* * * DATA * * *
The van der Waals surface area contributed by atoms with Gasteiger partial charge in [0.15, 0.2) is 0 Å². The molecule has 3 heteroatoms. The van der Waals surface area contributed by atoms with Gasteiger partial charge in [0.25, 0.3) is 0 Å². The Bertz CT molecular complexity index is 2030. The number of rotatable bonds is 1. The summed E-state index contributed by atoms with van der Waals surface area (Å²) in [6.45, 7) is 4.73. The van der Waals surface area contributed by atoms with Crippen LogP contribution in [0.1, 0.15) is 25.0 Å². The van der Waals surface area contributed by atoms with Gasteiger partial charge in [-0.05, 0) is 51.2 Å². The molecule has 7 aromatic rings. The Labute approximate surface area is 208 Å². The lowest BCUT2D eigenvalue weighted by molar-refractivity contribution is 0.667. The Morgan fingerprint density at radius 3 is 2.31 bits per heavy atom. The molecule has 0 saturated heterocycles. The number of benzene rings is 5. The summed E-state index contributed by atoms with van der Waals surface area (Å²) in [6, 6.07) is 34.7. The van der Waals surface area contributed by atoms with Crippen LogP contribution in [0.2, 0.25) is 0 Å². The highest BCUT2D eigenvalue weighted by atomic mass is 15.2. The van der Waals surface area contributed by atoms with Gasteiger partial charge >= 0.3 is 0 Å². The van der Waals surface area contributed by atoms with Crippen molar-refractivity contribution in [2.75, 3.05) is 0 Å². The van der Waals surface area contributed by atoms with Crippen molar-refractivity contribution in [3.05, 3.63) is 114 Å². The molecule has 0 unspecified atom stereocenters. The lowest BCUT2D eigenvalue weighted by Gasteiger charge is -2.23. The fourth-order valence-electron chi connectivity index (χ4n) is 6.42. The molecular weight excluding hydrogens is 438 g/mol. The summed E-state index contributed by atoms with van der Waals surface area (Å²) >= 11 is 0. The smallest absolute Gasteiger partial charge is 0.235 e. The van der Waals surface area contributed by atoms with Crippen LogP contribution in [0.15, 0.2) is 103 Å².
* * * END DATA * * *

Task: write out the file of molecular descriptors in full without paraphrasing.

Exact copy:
The van der Waals surface area contributed by atoms with Gasteiger partial charge in [0.15, 0.2) is 0 Å². The molecule has 3 heteroatoms. The van der Waals surface area contributed by atoms with Gasteiger partial charge in [0.25, 0.3) is 0 Å². The Bertz CT molecular complexity index is 2030. The number of rotatable bonds is 1. The summed E-state index contributed by atoms with van der Waals surface area (Å²) in [6.45, 7) is 4.73. The van der Waals surface area contributed by atoms with Crippen LogP contribution in [0.1, 0.15) is 25.0 Å². The van der Waals surface area contributed by atoms with Gasteiger partial charge in [-0.05, 0) is 51.2 Å². The molecule has 7 aromatic rings. The Labute approximate surface area is 208 Å². The lowest BCUT2D eigenvalue weighted by molar-refractivity contribution is 0.667. The Morgan fingerprint density at radius 3 is 2.31 bits per heavy atom. The molecule has 0 saturated heterocycles. The number of benzene rings is 5. The summed E-state index contributed by atoms with van der Waals surface area (Å²) in [6, 6.07) is 34.7. The van der Waals surface area contributed by atoms with Crippen LogP contribution in [0.2, 0.25) is 0 Å². The highest BCUT2D eigenvalue weighted by atomic mass is 15.2. The van der Waals surface area contributed by atoms with Gasteiger partial charge >= 0.3 is 0 Å². The van der Waals surface area contributed by atoms with Crippen molar-refractivity contribution in [2.75, 3.05) is 0 Å². The van der Waals surface area contributed by atoms with Crippen molar-refractivity contribution in [3.05, 3.63) is 114 Å². The molecule has 0 unspecified atom stereocenters. The lowest BCUT2D eigenvalue weighted by Gasteiger charge is -2.23. The fourth-order valence-electron chi connectivity index (χ4n) is 6.42. The molecular weight excluding hydrogens is 438 g/mol. The summed E-state index contributed by atoms with van der Waals surface area (Å²) >= 11 is 0. The smallest absolute Gasteiger partial charge is 0.235 e. The van der Waals surface area contributed by atoms with Crippen LogP contribution in [0.15, 0.2) is 103 Å².